• Universities nationwide limiting employment to comply with Obamacare? Check.
  • Increase in non-group premiums in nearly all states due to Obamacare? Check.

What else could possibility go wrong?
We’ve been Gruberized
tried to warn you
From the Daily Mail: Health insurers are seriously concerned over the future of Obamacare as many insurers rapidly lose money. Some companies are talking about ditching their participation in the marketplace or dramatically increasing prices – and there is also the threat of a total collapse.
The CEO of insurance provider Aetna says it’s still too early to declare the federal health care program a failure but the company ‘continues to have serious concerns about the sustainability of the public exchanges.’
Analysts had expected the program to become more stable as younger, healthier people purchased insurance, but that is not happening.  A report by insurance company Blue Cross Blue Shield found health insurers gained a sicker, more expensive patient population after the Affordable Care Act expanded coverage in 2014.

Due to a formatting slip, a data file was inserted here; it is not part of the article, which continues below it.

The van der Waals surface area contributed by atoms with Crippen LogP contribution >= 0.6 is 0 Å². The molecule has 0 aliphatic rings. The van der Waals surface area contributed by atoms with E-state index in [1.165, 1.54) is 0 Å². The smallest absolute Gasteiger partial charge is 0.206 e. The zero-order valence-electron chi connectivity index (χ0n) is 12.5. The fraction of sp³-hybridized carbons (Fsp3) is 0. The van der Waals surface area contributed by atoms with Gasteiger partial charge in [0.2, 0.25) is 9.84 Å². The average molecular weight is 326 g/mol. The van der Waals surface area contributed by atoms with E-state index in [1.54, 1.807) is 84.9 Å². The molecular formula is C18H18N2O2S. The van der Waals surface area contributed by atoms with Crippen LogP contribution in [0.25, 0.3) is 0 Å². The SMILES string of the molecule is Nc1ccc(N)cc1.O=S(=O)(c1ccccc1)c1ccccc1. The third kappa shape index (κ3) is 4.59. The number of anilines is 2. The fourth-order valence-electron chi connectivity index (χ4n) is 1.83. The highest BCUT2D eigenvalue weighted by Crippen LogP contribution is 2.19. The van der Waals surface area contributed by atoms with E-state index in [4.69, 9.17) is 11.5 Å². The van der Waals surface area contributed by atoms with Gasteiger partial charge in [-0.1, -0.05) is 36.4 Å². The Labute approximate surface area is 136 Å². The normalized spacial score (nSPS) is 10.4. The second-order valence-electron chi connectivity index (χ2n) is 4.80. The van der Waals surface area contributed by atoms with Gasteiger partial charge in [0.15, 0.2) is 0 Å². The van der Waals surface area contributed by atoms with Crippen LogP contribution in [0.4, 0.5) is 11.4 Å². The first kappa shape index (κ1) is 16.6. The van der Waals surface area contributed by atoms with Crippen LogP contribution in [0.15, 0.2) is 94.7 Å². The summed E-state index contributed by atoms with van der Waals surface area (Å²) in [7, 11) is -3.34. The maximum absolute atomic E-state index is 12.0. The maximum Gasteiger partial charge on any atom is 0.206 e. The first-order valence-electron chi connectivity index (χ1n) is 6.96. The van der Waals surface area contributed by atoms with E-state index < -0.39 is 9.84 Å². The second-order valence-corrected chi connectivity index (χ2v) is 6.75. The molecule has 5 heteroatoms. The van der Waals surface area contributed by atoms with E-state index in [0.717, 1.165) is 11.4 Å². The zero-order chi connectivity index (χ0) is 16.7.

Newer customers had higher rates of diabetes, depression and high blood pressure, among other conditions.  They also visited the emergency room much more frequently than people who had private, individual coverage before the law expanded.
Another report, by McKinsey and Company showed insurance companies lost money in 41 states in 2014, in the individual market, which includes Obamacare marketplaces. Blue Cross of North Carolina’s CEO Brad Wilson claimed a loss of $400 million. “There’s not going to be something magical happen that will cause this to turn around,” Wilson said to AOL. 
Researchers caution against drawing broad conclusions about the newly insured based on what amounts to a limited look at a still-evolving health care market. But the numbers show how gaining coverage is only part of a long journey toward the ACA’s other key goals of improving health and slowing cost growth.
‘The coverage is the first step,’ said Linda Blumberg, a health insurance expert at Urban Institute, a nonprofit research organization. ‘Figuring out how to help these folks use medical care in the most effective ways is a real challenge.’